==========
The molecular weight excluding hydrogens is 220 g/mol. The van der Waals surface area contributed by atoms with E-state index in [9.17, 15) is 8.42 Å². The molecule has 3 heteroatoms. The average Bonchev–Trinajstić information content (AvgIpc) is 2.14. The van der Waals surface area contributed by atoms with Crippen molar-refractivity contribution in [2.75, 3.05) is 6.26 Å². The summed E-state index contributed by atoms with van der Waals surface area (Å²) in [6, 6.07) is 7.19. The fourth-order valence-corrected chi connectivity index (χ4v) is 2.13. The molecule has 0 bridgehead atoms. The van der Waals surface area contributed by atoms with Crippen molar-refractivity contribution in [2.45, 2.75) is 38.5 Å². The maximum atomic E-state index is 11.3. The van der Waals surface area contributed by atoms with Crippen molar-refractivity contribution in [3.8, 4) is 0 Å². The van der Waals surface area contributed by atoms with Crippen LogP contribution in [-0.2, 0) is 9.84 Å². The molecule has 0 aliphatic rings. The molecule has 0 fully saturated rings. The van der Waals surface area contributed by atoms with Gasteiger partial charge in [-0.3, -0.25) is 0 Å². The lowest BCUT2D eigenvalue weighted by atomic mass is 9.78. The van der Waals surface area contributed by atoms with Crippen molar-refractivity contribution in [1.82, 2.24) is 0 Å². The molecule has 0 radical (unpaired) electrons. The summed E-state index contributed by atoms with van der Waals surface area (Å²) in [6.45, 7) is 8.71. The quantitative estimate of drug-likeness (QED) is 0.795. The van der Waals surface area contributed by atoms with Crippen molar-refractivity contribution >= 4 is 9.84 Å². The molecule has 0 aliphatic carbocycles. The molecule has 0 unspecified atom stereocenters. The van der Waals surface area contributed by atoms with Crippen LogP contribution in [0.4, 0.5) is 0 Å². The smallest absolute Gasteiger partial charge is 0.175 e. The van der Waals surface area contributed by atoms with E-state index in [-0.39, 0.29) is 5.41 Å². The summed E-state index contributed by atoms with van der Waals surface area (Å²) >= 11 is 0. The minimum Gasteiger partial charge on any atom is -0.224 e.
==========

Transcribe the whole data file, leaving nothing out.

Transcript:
The molecular weight excluding hydrogens is 220 g/mol. The van der Waals surface area contributed by atoms with E-state index in [9.17, 15) is 8.42 Å². The molecule has 3 heteroatoms. The average Bonchev–Trinajstić information content (AvgIpc) is 2.14. The van der Waals surface area contributed by atoms with Crippen molar-refractivity contribution in [2.75, 3.05) is 6.26 Å². The summed E-state index contributed by atoms with van der Waals surface area (Å²) in [6, 6.07) is 7.19. The fourth-order valence-corrected chi connectivity index (χ4v) is 2.13. The molecule has 0 bridgehead atoms. The van der Waals surface area contributed by atoms with Crippen molar-refractivity contribution in [2.45, 2.75) is 38.5 Å². The maximum atomic E-state index is 11.3. The van der Waals surface area contributed by atoms with Crippen molar-refractivity contribution in [3.8, 4) is 0 Å². The van der Waals surface area contributed by atoms with Crippen LogP contribution in [-0.2, 0) is 9.84 Å². The molecule has 0 aliphatic rings. The molecule has 0 fully saturated rings. The van der Waals surface area contributed by atoms with Gasteiger partial charge in [-0.3, -0.25) is 0 Å². The lowest BCUT2D eigenvalue weighted by atomic mass is 9.78. The van der Waals surface area contributed by atoms with Crippen molar-refractivity contribution in [1.82, 2.24) is 0 Å². The molecule has 0 radical (unpaired) electrons. The summed E-state index contributed by atoms with van der Waals surface area (Å²) in [6.45, 7) is 8.71. The quantitative estimate of drug-likeness (QED) is 0.795. The van der Waals surface area contributed by atoms with Crippen molar-refractivity contribution >= 4 is 9.84 Å². The molecule has 0 aliphatic carbocycles. The molecule has 0 unspecified atom stereocenters. The van der Waals surface area contributed by atoms with Crippen LogP contribution in [0.4, 0.5) is 0 Å². The smallest absolute Gasteiger partial charge is 0.175 e. The van der Waals surface area contributed by atoms with E-state index in [-0.39, 0.29) is 5.41 Å². The summed E-state index contributed by atoms with van der Waals surface area (Å²) >= 11 is 0. The minimum Gasteiger partial charge on any atom is -0.224 e.